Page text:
Trusts under the spotlight

A series of government moves over the past few decades have reduced their tax advantages and made trusts much less attractive to wealthy families. They are likely to become less popular still from March, when a new requirement will force thousands more trustees to list on a government register that is partially open to the public, or risk penalties. Since 2017, certain types of trusts have had to report information to a government online register called the Trusts Registration Service (TRS). This came into being as result of an EU-wide directive to tackle money laundering. To comply with the rules, all UK trusts that have to pay a tax liability such as capital gains tax (CGT), income tax, inheritance tax or stamp duty must report information to the register.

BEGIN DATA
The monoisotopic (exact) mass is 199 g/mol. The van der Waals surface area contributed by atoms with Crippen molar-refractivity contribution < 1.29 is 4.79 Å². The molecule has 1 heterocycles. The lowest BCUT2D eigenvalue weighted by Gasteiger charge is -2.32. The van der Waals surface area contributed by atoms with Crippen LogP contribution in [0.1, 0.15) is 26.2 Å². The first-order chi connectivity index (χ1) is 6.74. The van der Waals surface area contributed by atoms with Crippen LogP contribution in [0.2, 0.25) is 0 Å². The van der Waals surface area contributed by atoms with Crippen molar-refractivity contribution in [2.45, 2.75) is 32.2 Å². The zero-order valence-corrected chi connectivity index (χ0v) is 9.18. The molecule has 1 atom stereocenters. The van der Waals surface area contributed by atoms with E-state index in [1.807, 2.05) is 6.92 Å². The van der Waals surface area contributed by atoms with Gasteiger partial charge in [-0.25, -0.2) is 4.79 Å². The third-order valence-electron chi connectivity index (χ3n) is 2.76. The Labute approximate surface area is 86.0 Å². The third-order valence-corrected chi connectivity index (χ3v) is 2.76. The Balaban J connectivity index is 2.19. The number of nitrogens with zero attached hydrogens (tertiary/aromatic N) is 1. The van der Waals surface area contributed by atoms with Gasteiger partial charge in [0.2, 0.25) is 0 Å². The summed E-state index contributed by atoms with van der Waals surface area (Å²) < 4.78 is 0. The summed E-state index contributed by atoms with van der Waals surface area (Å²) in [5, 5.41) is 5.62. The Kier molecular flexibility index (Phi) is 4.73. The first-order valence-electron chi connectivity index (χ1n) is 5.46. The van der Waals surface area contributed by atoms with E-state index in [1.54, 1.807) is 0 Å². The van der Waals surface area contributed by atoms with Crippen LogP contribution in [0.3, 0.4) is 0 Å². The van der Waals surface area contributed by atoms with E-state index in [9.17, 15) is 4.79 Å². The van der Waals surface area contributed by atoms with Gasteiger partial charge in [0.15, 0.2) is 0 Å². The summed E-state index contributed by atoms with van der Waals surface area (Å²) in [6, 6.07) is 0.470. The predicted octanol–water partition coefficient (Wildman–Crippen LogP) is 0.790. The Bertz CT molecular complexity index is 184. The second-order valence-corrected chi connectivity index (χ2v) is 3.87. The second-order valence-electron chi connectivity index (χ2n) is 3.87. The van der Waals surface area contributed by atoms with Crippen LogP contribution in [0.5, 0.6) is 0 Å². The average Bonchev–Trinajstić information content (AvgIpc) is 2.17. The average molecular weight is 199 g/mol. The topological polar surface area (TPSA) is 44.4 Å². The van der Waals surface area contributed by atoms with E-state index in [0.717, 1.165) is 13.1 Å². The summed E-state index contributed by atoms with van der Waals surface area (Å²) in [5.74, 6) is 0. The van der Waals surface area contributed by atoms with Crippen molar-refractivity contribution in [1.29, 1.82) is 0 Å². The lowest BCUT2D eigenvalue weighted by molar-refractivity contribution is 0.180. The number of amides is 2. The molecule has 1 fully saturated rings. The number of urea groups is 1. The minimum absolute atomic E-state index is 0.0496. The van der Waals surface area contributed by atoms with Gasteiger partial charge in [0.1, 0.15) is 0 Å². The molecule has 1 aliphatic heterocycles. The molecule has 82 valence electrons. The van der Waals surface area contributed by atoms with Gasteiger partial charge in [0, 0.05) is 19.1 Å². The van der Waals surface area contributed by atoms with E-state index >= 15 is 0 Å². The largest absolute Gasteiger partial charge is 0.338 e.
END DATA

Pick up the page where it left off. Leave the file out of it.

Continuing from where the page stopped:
Trusts that are outside the UK but trigger UK tax must also do so, as must all trusts that are required to fill out a self-assessment tax return anyway. Currently the register is not publicly available, with access limited to law enforcement authorities. But from March, the next phase of the EU directive (the fifth Anti Money-Laundering Directive) is set to increase the number of trusts that must submit reports. It will also partially open up the register to the public, including journalists, leading some to worry about an erosion of privacy. Despite the UK’s imminent departure from the EU, the government is committed to implementing the directive and passing it into domestic law before Christmas. tax experts warn that hundreds of thousands of trustees and beneficiaries could be affected and need to understand better the possible impact of the changes.

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